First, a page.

Hitting the right note with millennials: the cost of rebranding for Burberry

     

    Image source: Burberry


     

    Cast your mind back to the early Noughties, and fashion brand Burberry was a brand in decline. Its eponymous Nova check fabric had become inextricably linked with British, working-class ‘chav culture’ and sales were plummeting. Fast forward to today, via a savvy digital brand revitalization led by creative director Christopher Bailey and CEO Angela Ahrendts, and the fashion house reinvented itself as a major player in the luxury market.

    So how did they do it? In this case, rebranding efforts didn’t involve a new logo design or color palette – it mainly focused on brand imagery. Aimed at fashion-conscious millennials, Burberry distanced itself from ‘chav culture’ by enlisting high-profile celebrities to help align the brand with a more high-end image. Casting talent from the realms of music, film and fashion – like Emma Watson, George Craig and Cara Delevingne, Burberry products started to feel young, cool and relevant again.

     

    Image source: Fan Pop


     

    Burberry then took this new imagery direction and ensured it was consistently applied across online and offline channels. For instance, to coincide with its celebrity-focused billboards and glossy magazine ads, the company launched ambitious (and expensive) seasonal campaigns, like 2009’s ‘Art of the Trench’. Mirroring the infamous trench coat wearing celebrities and models, the campaign hosted a microsite where consumers could share photos of themselves wearing their Burberry trench coats and – in a precursor to Instagram – allowed them to appear as models on the site, while letting others admire their personal style.

    By 2011, Burberry revealed that it was spending 60% of its marketing budget on digital, while at the time digital made up just 15 to 20% of media spending globally. The forward-thinking brand even designed its Regent Street store to reflect the burberry.com website, providing a flawless experience from digital to retail.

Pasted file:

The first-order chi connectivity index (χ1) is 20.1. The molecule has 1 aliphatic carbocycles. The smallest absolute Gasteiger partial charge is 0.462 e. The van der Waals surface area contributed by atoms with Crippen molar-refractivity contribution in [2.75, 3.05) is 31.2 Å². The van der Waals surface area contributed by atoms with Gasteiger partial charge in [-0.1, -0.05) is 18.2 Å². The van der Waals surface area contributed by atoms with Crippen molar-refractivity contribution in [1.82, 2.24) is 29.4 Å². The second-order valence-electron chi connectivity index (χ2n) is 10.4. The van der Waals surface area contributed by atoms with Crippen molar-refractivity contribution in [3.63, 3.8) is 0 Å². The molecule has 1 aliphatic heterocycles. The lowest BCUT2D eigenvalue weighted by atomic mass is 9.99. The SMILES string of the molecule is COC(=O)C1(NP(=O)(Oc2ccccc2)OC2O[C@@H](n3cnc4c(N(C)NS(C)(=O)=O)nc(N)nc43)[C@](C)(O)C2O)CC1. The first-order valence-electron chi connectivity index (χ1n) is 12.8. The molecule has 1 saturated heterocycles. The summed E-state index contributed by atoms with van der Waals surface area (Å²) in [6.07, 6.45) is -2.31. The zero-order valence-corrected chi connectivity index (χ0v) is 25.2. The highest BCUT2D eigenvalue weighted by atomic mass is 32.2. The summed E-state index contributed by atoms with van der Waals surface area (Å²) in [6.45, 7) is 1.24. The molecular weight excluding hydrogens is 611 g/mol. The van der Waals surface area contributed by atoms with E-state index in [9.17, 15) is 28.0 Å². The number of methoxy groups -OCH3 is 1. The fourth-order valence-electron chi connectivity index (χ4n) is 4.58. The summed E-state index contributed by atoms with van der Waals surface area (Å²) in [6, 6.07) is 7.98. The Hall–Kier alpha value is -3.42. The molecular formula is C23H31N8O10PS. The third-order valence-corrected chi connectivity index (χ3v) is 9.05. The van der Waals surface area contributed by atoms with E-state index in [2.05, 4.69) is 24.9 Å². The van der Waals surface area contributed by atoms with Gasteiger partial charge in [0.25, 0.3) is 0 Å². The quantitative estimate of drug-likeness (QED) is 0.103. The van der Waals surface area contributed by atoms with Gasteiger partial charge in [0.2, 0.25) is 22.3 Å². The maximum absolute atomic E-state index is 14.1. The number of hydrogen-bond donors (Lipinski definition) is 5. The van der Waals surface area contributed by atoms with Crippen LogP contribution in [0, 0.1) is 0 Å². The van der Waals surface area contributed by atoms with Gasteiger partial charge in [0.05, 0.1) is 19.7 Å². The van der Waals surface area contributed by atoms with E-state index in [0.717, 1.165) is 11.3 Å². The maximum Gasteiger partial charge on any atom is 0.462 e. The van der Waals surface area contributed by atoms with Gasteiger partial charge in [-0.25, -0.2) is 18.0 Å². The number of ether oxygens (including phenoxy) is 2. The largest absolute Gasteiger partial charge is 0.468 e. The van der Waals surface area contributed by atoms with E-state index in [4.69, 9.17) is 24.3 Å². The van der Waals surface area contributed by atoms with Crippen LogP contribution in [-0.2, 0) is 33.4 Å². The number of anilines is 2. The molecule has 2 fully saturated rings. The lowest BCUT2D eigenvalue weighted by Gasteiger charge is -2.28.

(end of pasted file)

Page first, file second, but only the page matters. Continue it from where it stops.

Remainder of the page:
Image source: Socialwall


     

    The cost of a rebranding project of this ilk is not cheap, and likely fell well within the millions – the luxury brand’s 2018 Christmas campaign, for instance, is rumored to have cost more than £10 million to produce.

    The return on rebranding investment was proof that it was a worthwhile exercise though. The company’s revenue catapulted from £743 million in 2006 to £2523 in 2015, while Burberry managed to expand its international reach to new markets like China. Between 2002 and the present day, Burberry share prices have also risen by 729%.
     

    Image source: BBC


     

    The rebranding takeaway: Be consistent. Repositioning itself in the luxury world was no small feat for Burberry. There was a lot to prove and a huge investment at risk if any aspects of its old brand world crept into new marketing efforts. By communicating solely with the most up-to-date and on-brand assets, and closely considering both online and offline execution, Burberry firmly established the changing face of a global heavyweight.